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  • Print publication year: 2018
  • Online publication date: January 2019

Opinion 2/13 as a Game Changer in the Dialogue between the European Courts?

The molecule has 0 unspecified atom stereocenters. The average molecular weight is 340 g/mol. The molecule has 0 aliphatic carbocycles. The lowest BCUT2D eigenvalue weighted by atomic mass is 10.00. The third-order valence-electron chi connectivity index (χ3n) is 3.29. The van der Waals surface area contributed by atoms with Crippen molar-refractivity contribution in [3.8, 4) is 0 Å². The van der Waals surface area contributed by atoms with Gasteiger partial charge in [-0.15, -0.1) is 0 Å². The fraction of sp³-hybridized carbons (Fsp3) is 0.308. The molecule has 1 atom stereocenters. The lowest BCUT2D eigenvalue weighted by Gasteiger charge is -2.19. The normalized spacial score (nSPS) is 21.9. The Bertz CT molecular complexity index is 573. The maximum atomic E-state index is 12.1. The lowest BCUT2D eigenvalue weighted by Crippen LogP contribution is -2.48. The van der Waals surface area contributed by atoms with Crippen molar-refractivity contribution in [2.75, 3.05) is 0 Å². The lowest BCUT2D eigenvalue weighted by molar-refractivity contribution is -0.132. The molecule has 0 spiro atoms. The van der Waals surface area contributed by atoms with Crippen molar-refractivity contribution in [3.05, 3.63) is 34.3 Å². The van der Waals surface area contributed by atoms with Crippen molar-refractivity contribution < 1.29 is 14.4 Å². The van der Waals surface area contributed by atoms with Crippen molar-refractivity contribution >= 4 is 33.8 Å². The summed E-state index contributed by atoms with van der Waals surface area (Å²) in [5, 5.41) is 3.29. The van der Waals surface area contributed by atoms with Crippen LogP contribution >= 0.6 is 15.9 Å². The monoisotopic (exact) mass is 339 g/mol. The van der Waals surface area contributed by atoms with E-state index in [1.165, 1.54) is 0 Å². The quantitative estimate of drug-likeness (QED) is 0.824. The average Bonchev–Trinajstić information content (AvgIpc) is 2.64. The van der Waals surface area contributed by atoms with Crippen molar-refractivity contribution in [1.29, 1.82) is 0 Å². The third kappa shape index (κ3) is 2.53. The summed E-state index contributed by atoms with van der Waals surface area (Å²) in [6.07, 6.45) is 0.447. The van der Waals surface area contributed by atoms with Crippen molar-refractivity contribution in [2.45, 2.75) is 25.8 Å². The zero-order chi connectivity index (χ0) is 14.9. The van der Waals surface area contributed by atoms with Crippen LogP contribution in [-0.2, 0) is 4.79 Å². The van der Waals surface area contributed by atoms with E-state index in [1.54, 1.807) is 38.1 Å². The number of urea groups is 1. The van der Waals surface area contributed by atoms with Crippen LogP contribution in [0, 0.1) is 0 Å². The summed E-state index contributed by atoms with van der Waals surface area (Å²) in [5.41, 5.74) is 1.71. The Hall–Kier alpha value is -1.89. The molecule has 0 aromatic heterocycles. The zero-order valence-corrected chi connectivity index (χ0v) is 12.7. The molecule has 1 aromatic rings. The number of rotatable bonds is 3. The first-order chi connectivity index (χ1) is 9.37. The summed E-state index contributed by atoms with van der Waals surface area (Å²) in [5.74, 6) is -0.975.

Just before Christmas 2014, the Court of Justice of the European Union (CJEU) unexpectedly put a stop to the European Union's (EU) accession to the European Convention of Human Rights (ECHR). It declared the agreement on the accession of the EU to the ECHR to be incompatible with the specific characteristics and autonomy of EU law in Opinion 2/13. This Opinion reflects the increasing worries of the CJEU about the sometimes far-reaching case law of the European Court of Human Rights (ECtHR), which could hamper the effectiveness of EU law. This tension has become especially visible in the Area for Freedom Security and Justice in cases dealing with the Dublin Regulation and the European Arrest Warrant. While the CJEU has to balance the uniformity, primacy and effectiveness of EU law, and the upholding of the system based on mutual trust and mutual recognition with fundamental rights concerns, the ECtHR's sole objective is to guarantee the latter. CJEU judges expressed their concern that the ECtHR does not always take the particularities of EU law, such as mutual trust in the context of the Dublin system, sufficiently into account, because some Strasbourg judges are not familiar with them. There has also been growing uneasiness in Luxembourg with the intrusive case law of the ECtHR in relation to the preliminary reference procedure in Article 267 of the Treaty on the Functioning of the European Union (TFEU). This is because the ECtHR found violations of Article 6 ECHR in Dhahbi and Schipani for the failure of the highest Italian court to provide a statement of reasons for its refusal to request a preliminary ruling from the CJEU on the basis of Article 267 TFEU. Similar frustration exists in Strasbourg vis- a -vis the CJEU and especially Opinion 2/13, which was not received warmly. Dean Spielmann, former President of the ECtHR, stated that it was ‘a great disappointment’ and held that the ‘the onus will be on the Strasbourg Court to do what it can in cases before it to protect citizens from the negative effects of this situation’.Against this background, it is not surprising that the official contacts between the CJEU and the ECtHR were only resumed in March 2016, when a delegation from the ECtHR visited the CJEU.

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